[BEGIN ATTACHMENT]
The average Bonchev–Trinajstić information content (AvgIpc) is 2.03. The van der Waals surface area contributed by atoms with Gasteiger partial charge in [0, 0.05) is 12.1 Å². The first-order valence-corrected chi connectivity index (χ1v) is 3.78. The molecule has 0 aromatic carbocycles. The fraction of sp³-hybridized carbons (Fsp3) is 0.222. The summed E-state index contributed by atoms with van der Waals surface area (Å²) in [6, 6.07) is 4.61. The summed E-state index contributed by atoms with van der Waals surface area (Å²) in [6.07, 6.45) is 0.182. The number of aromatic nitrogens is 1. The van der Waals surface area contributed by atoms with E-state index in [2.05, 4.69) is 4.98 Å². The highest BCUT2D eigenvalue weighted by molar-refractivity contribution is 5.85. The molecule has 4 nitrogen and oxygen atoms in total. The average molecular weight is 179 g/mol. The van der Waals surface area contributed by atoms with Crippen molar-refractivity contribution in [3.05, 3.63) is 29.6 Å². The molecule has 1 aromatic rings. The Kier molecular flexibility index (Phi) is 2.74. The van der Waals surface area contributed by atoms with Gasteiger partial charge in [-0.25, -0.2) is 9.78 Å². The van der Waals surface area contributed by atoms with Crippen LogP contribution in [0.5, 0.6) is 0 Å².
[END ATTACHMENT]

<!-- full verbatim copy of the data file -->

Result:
The average Bonchev–Trinajstić information content (AvgIpc) is 2.03. The van der Waals surface area contributed by atoms with Gasteiger partial charge in [0, 0.05) is 12.1 Å². The first-order valence-corrected chi connectivity index (χ1v) is 3.78. The molecule has 0 aromatic carbocycles. The fraction of sp³-hybridized carbons (Fsp3) is 0.222. The summed E-state index contributed by atoms with van der Waals surface area (Å²) in [6, 6.07) is 4.61. The summed E-state index contributed by atoms with van der Waals surface area (Å²) in [6.07, 6.45) is 0.182. The number of aromatic nitrogens is 1. The van der Waals surface area contributed by atoms with E-state index in [2.05, 4.69) is 4.98 Å². The highest BCUT2D eigenvalue weighted by molar-refractivity contribution is 5.85. The molecule has 4 nitrogen and oxygen atoms in total. The average molecular weight is 179 g/mol. The van der Waals surface area contributed by atoms with Crippen molar-refractivity contribution in [3.05, 3.63) is 29.6 Å². The molecule has 1 aromatic rings. The Kier molecular flexibility index (Phi) is 2.74. The van der Waals surface area contributed by atoms with Gasteiger partial charge in [-0.25, -0.2) is 9.78 Å². The van der Waals surface area contributed by atoms with Crippen LogP contribution in [0.5, 0.6) is 0 Å².